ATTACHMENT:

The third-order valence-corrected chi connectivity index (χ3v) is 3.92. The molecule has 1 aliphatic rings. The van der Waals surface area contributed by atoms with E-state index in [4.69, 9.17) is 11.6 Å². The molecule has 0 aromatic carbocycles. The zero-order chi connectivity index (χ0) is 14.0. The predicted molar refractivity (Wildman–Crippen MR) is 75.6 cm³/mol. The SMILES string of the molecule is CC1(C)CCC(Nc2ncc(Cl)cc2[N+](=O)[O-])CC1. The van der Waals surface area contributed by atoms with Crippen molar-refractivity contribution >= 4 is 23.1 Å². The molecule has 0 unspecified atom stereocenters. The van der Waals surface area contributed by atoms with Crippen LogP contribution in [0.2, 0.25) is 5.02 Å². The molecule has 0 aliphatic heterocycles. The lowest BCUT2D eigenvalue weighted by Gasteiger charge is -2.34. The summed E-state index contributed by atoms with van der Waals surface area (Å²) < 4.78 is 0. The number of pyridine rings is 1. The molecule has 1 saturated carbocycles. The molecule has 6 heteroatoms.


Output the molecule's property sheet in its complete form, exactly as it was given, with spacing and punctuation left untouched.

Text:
The third-order valence-corrected chi connectivity index (χ3v) is 3.92. The molecule has 1 aliphatic rings. The van der Waals surface area contributed by atoms with E-state index in [4.69, 9.17) is 11.6 Å². The molecule has 0 aromatic carbocycles. The zero-order chi connectivity index (χ0) is 14.0. The predicted molar refractivity (Wildman–Crippen MR) is 75.6 cm³/mol. The SMILES string of the molecule is CC1(C)CCC(Nc2ncc(Cl)cc2[N+](=O)[O-])CC1. The van der Waals surface area contributed by atoms with Crippen molar-refractivity contribution >= 4 is 23.1 Å². The molecule has 0 unspecified atom stereocenters. The van der Waals surface area contributed by atoms with Crippen LogP contribution in [0.2, 0.25) is 5.02 Å². The molecule has 0 aliphatic heterocycles. The lowest BCUT2D eigenvalue weighted by Gasteiger charge is -2.34. The summed E-state index contributed by atoms with van der Waals surface area (Å²) < 4.78 is 0. The number of pyridine rings is 1. The molecule has 1 saturated carbocycles. The molecule has 6 heteroatoms.